Most of the musical fails to transcend the inherent difficulties, demonstrating how hard it is to translate James to the stage. Two cases in point: Key scenes of Wayworth with his patron, Mrs. Alsager are painstaking Jamesian creations, which unfortunately leak any potentially dramatic possibilities all over the stage as they are played and repeated. In a clunky number at the end characters urge James to "put us down in prose," go back to writing fiction.

The problems lie with the concept and the writing. The acting, singing, and direction can't be faulted, and the costumes are magnificent.

James Sugg gives a wonderful performance as the engaging Wayworth, the Henry James alter ego character within Nona Vincent. Actor Sugg is the composer and award-winning sound designer who played James Joyce in the amazing James Joyce is Dead and So is Paris with Pig Iron last spring. Jesse Tyler Ferguson brings a bright, lively presence to his characters, among which are a waiter and Wolcott. Jennie Eisenhower sings a fine Jenny among other roles. Michael X. Martin is well cast as George Alexander, the bombastic lead actor opening in James's play, and Ann Morrison handles the difficult role of Mrs. Alsager with grace.

Embarrassments' music is of the too-long fashionable wallpaper variety-- pleasant, show-specific, and not designed to make a lasting impression. The fresh, different, specifically imagined lyrics often suffer from the very preciosity that doomed James's effort as he tried to stage "the war between what's thought and said, the war inside my head." Some lyrics are marvelous, but in a few cases they are obtuse and actually annoying. It's precious, cerebral, formal and restrained, inviting the question: Do the writer/lyricists become so imbued with the spirit of Henry James that they no longer can discern when they themselves are falling into the same traps that plagued James? In a decisive and smart move, the show was pared from two acts and an intermission to 90 minutes, but this is not enough to rescue the show, which remains unwieldy.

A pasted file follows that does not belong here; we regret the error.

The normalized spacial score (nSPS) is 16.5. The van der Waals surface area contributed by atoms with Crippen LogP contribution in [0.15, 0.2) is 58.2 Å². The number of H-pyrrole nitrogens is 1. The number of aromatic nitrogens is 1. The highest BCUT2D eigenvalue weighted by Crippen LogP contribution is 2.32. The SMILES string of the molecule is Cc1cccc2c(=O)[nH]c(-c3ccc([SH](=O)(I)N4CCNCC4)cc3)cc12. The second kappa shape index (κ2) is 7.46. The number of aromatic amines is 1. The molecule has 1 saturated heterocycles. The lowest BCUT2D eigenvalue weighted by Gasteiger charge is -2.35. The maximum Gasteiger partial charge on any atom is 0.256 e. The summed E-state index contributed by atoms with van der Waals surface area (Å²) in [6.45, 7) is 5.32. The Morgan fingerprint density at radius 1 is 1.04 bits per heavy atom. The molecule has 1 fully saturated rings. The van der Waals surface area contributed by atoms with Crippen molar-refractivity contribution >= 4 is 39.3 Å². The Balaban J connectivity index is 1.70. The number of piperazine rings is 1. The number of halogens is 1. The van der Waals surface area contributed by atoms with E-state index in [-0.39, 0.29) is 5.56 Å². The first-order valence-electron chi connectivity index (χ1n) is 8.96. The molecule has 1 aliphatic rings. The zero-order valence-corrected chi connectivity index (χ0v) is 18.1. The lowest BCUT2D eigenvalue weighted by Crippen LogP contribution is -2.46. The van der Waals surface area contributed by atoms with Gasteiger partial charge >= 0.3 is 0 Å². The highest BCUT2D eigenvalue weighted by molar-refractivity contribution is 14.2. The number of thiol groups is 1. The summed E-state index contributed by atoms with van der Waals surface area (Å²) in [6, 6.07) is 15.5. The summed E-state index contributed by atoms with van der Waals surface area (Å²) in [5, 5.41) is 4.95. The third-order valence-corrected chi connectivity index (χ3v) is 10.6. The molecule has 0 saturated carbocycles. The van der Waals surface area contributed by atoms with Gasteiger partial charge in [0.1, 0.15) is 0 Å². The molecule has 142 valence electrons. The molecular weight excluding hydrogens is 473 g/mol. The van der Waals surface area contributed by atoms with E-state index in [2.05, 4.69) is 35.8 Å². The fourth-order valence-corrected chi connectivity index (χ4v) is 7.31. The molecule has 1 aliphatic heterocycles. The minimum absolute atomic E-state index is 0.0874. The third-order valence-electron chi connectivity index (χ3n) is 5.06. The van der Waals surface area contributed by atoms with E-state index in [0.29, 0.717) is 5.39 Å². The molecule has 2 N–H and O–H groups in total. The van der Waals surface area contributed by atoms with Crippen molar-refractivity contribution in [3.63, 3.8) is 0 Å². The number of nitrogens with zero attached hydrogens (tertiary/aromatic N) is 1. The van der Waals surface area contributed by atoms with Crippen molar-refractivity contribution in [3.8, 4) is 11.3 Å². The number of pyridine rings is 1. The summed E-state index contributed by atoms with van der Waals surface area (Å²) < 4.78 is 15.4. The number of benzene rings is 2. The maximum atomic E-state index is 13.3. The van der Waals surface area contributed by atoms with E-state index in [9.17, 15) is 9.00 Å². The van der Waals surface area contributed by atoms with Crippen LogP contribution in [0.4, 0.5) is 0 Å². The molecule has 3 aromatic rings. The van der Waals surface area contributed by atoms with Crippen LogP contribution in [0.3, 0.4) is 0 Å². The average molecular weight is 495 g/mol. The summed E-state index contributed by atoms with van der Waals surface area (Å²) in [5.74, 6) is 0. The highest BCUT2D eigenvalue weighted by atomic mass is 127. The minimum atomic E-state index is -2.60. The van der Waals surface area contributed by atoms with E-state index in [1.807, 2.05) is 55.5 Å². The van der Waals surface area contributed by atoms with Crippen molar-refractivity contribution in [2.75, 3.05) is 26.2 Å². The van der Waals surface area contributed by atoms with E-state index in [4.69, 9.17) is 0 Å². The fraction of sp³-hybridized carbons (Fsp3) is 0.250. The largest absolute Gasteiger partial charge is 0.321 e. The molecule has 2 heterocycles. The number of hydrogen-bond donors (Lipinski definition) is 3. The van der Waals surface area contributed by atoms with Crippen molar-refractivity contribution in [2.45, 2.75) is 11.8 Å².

The Wilma and several other Philadelphia theaters mount new productions that are not the done deals found at so many venues. Commissioning and staging this work about the impossibility of staging Henry James was worth the effort even if a subdued audience may leave grumbling at the end of the evening. Taking chances keeps theatre viable.
Book by Laurence Klavan, Music by Polly Penn, Lyrics by Klavan and Penn
Directed by Blanka Zizka

Cast: Henry Stram, Michael X. Martin, Jesse Taylor Ferguson, Ann Morrison, James Sugg, Jennie Eisenhower, Jennifer Lyon, Mary Martello
Set Design: Christine Jones
Lighting Design: Russell H. Champa
Costume Design: Janus Stefanowicz
Sound Design: Bill Moriarty
Musical Director: Mary-Mitchell Campbell
Orchestrator: Bruce Coughlin
Choreographer: Andrew Simonet
Musicians: Mary-Mitchell Campbell, John Welte, Patricia Brown, Anthony Pirollo Running time: 90 mins, no intermission 11/26/03 - 01/04/04
Reviewed by Kathryn Osenlund based on 12/5 performance at the Wilma Theater